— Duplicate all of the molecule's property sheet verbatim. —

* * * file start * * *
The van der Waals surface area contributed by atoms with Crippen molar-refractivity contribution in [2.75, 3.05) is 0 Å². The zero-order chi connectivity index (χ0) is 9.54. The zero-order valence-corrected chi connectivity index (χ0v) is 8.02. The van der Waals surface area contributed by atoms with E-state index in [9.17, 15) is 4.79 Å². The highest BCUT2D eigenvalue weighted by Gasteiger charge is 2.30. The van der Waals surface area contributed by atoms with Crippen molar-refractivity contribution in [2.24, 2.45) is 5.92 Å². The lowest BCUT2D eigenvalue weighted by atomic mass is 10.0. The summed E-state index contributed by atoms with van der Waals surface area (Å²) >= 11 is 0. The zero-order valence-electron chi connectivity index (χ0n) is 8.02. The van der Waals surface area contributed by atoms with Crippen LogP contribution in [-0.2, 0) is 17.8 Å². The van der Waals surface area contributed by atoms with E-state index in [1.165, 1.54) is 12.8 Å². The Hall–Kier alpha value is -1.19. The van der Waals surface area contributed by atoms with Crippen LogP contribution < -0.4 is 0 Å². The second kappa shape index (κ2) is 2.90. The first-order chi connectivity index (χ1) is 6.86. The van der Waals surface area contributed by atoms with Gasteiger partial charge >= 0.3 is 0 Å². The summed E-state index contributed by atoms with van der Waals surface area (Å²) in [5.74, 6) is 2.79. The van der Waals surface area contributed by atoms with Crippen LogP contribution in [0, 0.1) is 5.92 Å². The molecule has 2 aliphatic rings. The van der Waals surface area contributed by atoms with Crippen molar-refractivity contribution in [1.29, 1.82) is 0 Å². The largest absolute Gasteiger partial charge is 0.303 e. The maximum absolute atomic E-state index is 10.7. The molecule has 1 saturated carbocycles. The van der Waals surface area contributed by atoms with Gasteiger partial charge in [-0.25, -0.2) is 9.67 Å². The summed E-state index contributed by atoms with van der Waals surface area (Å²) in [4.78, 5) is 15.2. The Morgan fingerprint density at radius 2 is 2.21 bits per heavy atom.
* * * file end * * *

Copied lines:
The van der Waals surface area contributed by atoms with Crippen molar-refractivity contribution in [2.75, 3.05) is 0 Å². The zero-order chi connectivity index (χ0) is 9.54. The zero-order valence-corrected chi connectivity index (χ0v) is 8.02. The van der Waals surface area contributed by atoms with E-state index in [9.17, 15) is 4.79 Å². The highest BCUT2D eigenvalue weighted by Gasteiger charge is 2.30. The van der Waals surface area contributed by atoms with Crippen molar-refractivity contribution in [2.24, 2.45) is 5.92 Å². The lowest BCUT2D eigenvalue weighted by atomic mass is 10.0. The summed E-state index contributed by atoms with van der Waals surface area (Å²) >= 11 is 0. The zero-order valence-electron chi connectivity index (χ0n) is 8.02. The van der Waals surface area contributed by atoms with Crippen LogP contribution in [-0.2, 0) is 17.8 Å². The van der Waals surface area contributed by atoms with E-state index in [1.165, 1.54) is 12.8 Å². The Hall–Kier alpha value is -1.19. The van der Waals surface area contributed by atoms with Crippen LogP contribution < -0.4 is 0 Å². The second kappa shape index (κ2) is 2.90. The first-order chi connectivity index (χ1) is 6.86. The van der Waals surface area contributed by atoms with Gasteiger partial charge >= 0.3 is 0 Å². The summed E-state index contributed by atoms with van der Waals surface area (Å²) in [5.74, 6) is 2.79. The van der Waals surface area contributed by atoms with Crippen LogP contribution in [0, 0.1) is 5.92 Å². The molecule has 2 aliphatic rings. The van der Waals surface area contributed by atoms with Crippen molar-refractivity contribution in [1.29, 1.82) is 0 Å². The largest absolute Gasteiger partial charge is 0.303 e. The maximum absolute atomic E-state index is 10.7. The molecule has 1 saturated carbocycles. The van der Waals surface area contributed by atoms with Gasteiger partial charge in [-0.25, -0.2) is 9.67 Å². The summed E-state index contributed by atoms with van der Waals surface area (Å²) in [4.78, 5) is 15.2. The Morgan fingerprint density at radius 2 is 2.21 bits per heavy atom.